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How German propaganda differed between WW1 and WW2 - Essay Example

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This information can be passed through the different Medias of communication. During these two world Wars, this information was passed through the posters, fliers, radios and films. These…
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How German propaganda differed between WW1 and WW2
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How German propaganda differed between WW1 and WW2

Download file to see previous pages... In 1914, European nations called upon their friends to face up the possibility of going to war and prepare for it. By this time, the United States was faced with isolationism in a bigger part because of President Wilson’s worry of snarling foreign alliances. This isolation slowly started to fade when the united States lend large sums of money to the British and the French. The United States responded to the British propaganda where they considered the British as the unflinching defenders of the right, French and the Belgians as miserable heroes and the Germans as the deep-dyed scoundrels (Schulman, 1990, pp.13)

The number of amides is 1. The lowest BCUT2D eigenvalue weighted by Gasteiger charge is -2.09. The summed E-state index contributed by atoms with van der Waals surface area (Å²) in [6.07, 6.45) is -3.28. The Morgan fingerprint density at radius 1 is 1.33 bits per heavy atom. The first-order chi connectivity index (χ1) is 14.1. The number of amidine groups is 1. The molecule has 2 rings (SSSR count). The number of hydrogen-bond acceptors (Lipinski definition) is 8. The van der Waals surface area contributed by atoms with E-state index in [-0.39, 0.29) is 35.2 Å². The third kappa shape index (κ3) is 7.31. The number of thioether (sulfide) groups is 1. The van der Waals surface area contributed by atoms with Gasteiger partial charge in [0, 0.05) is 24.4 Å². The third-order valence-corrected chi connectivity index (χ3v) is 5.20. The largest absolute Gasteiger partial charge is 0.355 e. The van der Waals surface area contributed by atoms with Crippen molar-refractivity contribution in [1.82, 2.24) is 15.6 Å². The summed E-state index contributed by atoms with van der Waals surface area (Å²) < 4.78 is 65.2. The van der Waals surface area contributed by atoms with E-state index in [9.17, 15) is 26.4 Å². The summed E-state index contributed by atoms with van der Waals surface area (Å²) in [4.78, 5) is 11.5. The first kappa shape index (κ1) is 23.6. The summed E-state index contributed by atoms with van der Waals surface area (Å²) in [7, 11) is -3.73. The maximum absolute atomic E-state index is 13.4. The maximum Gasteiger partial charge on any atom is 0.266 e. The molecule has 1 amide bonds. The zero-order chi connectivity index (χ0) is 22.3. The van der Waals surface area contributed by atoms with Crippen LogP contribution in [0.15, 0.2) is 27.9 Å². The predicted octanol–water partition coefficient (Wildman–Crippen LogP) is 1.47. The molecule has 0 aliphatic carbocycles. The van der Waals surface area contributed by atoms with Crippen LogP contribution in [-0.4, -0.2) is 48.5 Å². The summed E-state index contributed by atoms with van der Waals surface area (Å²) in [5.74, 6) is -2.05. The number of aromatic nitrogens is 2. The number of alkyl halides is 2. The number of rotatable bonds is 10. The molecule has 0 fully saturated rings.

Often, propaganda was used more tactically in WWII. Robert Sherwood, one of Roosevelt’s speech authors, led a committee whose main objective was to battle a war of word in opposition to the axis. Not only did this board act to super charge United States support but also sought to disseminate information on America’s participation to Axis-controlled regions abroad (Schulman, 1990, pp.13). In the late 1920’s and 1930’s, the Nazi party grew stronger while the mass media became a extremely mighty passage for assembling the huge support they were to soon have ( Osley, 1995, pp.7). Carefully and persistently the government officials avoided the word propaganda. The U.S successively preferred using the word information.
In 1917, the Committee on Public Information (CPI) was designed by the U.S government to yield support for the war, improve on patriotism and a stronger faith in democracy. The Germans were featured in wartime films as ruthless and life threatening animals. Patriotic colors were used in the posters to show the might of America and its allies. A movement that had Kaiser Wilhelm’s head in a jar was started by the National War Garden commission which requested the public to plant and can vegetables. Cans of vegetables that read, “Can Vegetables, Fruits and the Kaiser too” smothered the ...Download file to see next pagesRead More
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